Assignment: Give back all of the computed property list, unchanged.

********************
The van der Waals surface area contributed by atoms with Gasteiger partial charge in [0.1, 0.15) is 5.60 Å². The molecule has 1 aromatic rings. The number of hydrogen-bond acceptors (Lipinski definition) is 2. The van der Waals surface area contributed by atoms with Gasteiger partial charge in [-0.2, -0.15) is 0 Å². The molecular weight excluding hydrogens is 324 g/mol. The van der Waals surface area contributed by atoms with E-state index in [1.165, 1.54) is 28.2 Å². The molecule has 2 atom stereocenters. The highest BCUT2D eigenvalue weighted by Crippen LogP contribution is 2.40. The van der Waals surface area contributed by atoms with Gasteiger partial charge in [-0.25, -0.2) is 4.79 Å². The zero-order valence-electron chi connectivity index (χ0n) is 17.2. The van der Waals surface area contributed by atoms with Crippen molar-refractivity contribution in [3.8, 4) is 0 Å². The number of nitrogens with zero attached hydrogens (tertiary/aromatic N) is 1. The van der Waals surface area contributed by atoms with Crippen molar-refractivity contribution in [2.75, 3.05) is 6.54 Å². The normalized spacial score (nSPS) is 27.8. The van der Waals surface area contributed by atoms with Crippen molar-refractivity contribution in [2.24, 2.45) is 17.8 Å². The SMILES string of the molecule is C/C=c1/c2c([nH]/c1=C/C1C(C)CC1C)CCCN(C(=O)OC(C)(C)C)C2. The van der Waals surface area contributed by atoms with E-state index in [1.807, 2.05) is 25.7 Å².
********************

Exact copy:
The van der Waals surface area contributed by atoms with Gasteiger partial charge in [0.1, 0.15) is 5.60 Å². The molecule has 1 aromatic rings. The number of hydrogen-bond acceptors (Lipinski definition) is 2. The van der Waals surface area contributed by atoms with Gasteiger partial charge in [-0.2, -0.15) is 0 Å². The molecular weight excluding hydrogens is 324 g/mol. The van der Waals surface area contributed by atoms with E-state index in [1.165, 1.54) is 28.2 Å². The molecule has 2 atom stereocenters. The highest BCUT2D eigenvalue weighted by Crippen LogP contribution is 2.40. The van der Waals surface area contributed by atoms with Gasteiger partial charge in [-0.25, -0.2) is 4.79 Å². The zero-order valence-electron chi connectivity index (χ0n) is 17.2. The van der Waals surface area contributed by atoms with Crippen molar-refractivity contribution in [3.8, 4) is 0 Å². The number of nitrogens with zero attached hydrogens (tertiary/aromatic N) is 1. The van der Waals surface area contributed by atoms with Crippen molar-refractivity contribution in [2.75, 3.05) is 6.54 Å². The normalized spacial score (nSPS) is 27.8. The van der Waals surface area contributed by atoms with Crippen molar-refractivity contribution in [2.24, 2.45) is 17.8 Å². The SMILES string of the molecule is C/C=c1/c2c([nH]/c1=C/C1C(C)CC1C)CCCN(C(=O)OC(C)(C)C)C2. The van der Waals surface area contributed by atoms with E-state index in [1.807, 2.05) is 25.7 Å².